Widodo was seen as vulnerable due to his past affiliation with Basuki Tjahaja Purnama, a Protestant of Chinese descent who succeeded Widodo as governor of capital Jakarta in 2014.
Purnama was jailed in 2017 over allegations that he insulted Islam while campaigning ahead of that year’s gubernatorial elections, which he lost to Anies Baswedan, a former Widodo cabinet minister who was supported by Prabowo. Purnama’s downfall came after hundreds of thousands of Islamist protestors twice thronged a square beside Indonesia’s presidential palace, demanding that the then-governor be jailed.
Widodo responded by selecting the 76 year old cleric Ma’ruf Amin – who testified in court against Purnama – as his running mate, a clear attempt to burnish his Islamic credentials and force the opposition campaign to focus on economic issues, which they did in part with the selection of 49 year old entrepreneur Sandiaga Uno as the vice presidential candidate. Uno, perhaps with an eye on a tilt at the presidency in 2024, was notably absent on Wednesday evening as Prabowo made his reality-defying victory claims.
And though Indonesian social media was peppered with numerous hoax messages about the election, the campaign in general did not descend to the sectarian name-calling of 2014, when Widodo, a former furniture salesman from Central Java, was branded a communist and a Christian in an attempt to discredit him with the majority Muslim electorate.
If the final results mirror the early counts released after voting closed, Widodo, though securing a comfortable win, will possibly be disappointed at not nearing the landslide won in 2009 by his predecessor, Susilo Bambang Yudhoyono, who took over 60% of the vote in a three-cornered contest.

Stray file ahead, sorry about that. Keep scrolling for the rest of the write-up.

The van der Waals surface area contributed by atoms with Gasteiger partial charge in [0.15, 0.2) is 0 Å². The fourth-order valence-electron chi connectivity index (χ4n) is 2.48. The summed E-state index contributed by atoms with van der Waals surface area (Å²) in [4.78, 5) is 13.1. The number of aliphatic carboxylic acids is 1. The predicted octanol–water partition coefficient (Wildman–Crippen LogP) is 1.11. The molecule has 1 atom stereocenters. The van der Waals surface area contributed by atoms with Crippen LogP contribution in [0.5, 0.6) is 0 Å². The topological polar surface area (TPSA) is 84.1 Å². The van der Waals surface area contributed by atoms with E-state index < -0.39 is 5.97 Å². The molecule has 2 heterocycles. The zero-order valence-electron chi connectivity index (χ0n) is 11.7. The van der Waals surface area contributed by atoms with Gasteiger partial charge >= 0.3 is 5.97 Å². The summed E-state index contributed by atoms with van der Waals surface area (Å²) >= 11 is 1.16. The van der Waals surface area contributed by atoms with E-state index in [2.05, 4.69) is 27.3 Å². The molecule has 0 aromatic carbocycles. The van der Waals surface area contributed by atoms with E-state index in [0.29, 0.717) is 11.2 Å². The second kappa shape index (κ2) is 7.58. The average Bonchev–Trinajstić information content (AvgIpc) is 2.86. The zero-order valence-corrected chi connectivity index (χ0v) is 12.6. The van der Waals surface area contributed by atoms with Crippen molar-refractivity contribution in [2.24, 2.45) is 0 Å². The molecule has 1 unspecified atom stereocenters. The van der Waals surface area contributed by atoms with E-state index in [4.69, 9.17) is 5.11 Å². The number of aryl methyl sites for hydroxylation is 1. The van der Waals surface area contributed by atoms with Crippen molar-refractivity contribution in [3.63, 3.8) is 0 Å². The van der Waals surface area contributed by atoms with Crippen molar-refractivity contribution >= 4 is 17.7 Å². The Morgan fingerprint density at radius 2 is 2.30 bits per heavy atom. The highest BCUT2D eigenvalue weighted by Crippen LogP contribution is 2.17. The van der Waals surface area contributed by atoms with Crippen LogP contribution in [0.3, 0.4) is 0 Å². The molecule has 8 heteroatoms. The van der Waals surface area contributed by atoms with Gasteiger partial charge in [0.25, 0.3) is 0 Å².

That shortfall could be down to Indonesia failing to grow at Widodo’s hoped-for 7 per cent a year. Indonedia remained mostly unable to attract the kind of manufacturing investment that went to other Southeast Asian countries, despite Widodo implementing some pro-business changes during his first term.
Nonetheless Widodo supporters believe the president has done a good job with upgrading the country’s infrastructure, the sub-standard condition of which is regularly cited by businesses and economists as a hindrance to doing business.
According to Widodo supporter Ronny Tanjung, the president has “done very well, you can see the difference within four or five years.
“I am thinking of toll roads, things like that. Compared with the previous president, the country is doing well,” he added.
The Prabowo campaign, which held an early morning election rally at the same stadium the previous weekend, sought to score points with voters by alleging that Indonesia was allowing too much foreign investment and foreign workers, particularly from China, into the country.
Even with a comfortable 10 per cent victory and a likely increase in parliamentary support, it seems unlikely, some observers contend, that Widodo will use his second and final term to undertake politically challenging economic reforms.
According to Peter Mumford of U.S. consultancy EurasiaGroup, “Jokowi’s victory, while likely accompanied by a larger majority in parliament, will be insufficient to break him free of the constraints of coalition partners and vested interests—elite political, military, religious and state-owned enterprise (SOE) leaders.”